Baseball’s Best 1,000: Rankings of the Greatest Players of All Time (4th Revised Edition) by Derek Gentile (2017)
I love lists. Lists of great records, great books, great baseball players. Everyone has a top ten list. A few have a top 25 list. Some even have a top 100 list. Derek Gentile puts everyone else to shame with his list: Baseball’s Best 1,000: Rankings of the Greatest Players of All Time. This massive volume takes fanaticism to the extreme, not only figuring out who was the best, or who belonged in the top ten, but how the legends of the Negro Leagues like Josh Gibson and Oscar Charleston should be rated, and where the likes of Jeff King, Lee Mazzilli, and Steve Kemp should be ranked in baseball’s long history.
Gentile’s list was initially published in 2004. He started with a list of about 20,000 players, then worked it down to 1,000. He instituted a ten-year rule, which left some players on the outside in 2004. A few of those who I believe should be considered among the top 1,000 of all-time have fallen through the cracks in the meantime. Current stars Carlos Beltran, Adrian Beltre, Robinson Cano, Chase Utley, and Justin Verlander are missing; the recently retired Prince Fielder, Roy Halladay, Scott Rolen, Johan Santana, and Alfonso Soriano are also absent. In addition, there are a handful of active or very recent players who are ranked a bit lower than I think they should be, such as Miguel Cabrera (#407), Ichiro Suzuki (#445), Jeff Kent (#534), Albert Pujols (#544), Joe Mauer (#930!!!). Perhaps they are in about the same place they were in the last edition, and Gentile simply did not update their rankings yet, or maybe this is how Gentile views them. This is, after all, his list. A few new names may appear in the next edition, as several players are approaching the 10-year mark in the majors, such as Johnny Cueto, Clayton Kershaw, Evan Longoria, Andrew McCutchen, and Joey Votto.
In any case, Baseball’s Best 1,000 is a fantastic resource that may remind you of a few guys you have forgotten over the years, like Pedro Guerrero (#321), Don Slaught (#561), and Danny Tartabull (#721). Gentile also runs through a brief who’s who of the best managers, “pre-historic” players, female greats, Japanese stars, and even those who retired with a 1.000 batting average, having only batted once in the big leagues.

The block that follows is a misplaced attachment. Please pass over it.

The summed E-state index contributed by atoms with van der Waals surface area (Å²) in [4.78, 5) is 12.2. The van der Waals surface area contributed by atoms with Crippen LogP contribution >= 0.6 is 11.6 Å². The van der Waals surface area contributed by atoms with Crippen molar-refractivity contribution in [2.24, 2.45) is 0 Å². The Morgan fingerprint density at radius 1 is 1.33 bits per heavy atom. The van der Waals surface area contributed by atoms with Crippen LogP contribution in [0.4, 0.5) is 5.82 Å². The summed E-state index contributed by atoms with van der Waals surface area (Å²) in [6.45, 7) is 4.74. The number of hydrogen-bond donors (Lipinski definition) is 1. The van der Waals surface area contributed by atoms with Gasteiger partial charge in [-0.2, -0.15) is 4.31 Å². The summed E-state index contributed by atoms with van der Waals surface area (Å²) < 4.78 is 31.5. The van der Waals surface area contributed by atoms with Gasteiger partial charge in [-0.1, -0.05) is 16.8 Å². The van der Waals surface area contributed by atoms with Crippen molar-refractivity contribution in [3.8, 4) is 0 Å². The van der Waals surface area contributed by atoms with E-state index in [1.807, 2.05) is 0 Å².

At 5.5 x 6.2 inches, the paperback book is small enough to carry with you to the ballpark so you can compare notes with your buddies while watching your favorite team play. You can argue about the rankings of some of the more unsavory characters in the game, or bemoan the fact that Bill Dahlen (#104) and Minnie Minoso (#105) are still not in the Hall of Fame, agreeing with Gentile’s accurate appraisal of their careers.
So who is the best of all-time, according to Derek Gentile? Is it “ The Say Hey Kid” Willie Mays? Or “The Sultan of Swat” Babe Ruth? How does “Hammerin’” Hank Aaron rate? Where is “The Big Train” Walter Johnson? You’ll have to get the book for yourself to find out. Baseball’s Best 1,000 is scheduled for an April 4 release.
Posted on March 30, 2017, in baseball, books, reviews and tagged Baseball’s Best 1000: Rankings of the Greatest Players of All Time (4th Revised Edition), Black Dog & Leventhal, Derek Gentile. Bookmark the permalink. Leave a comment.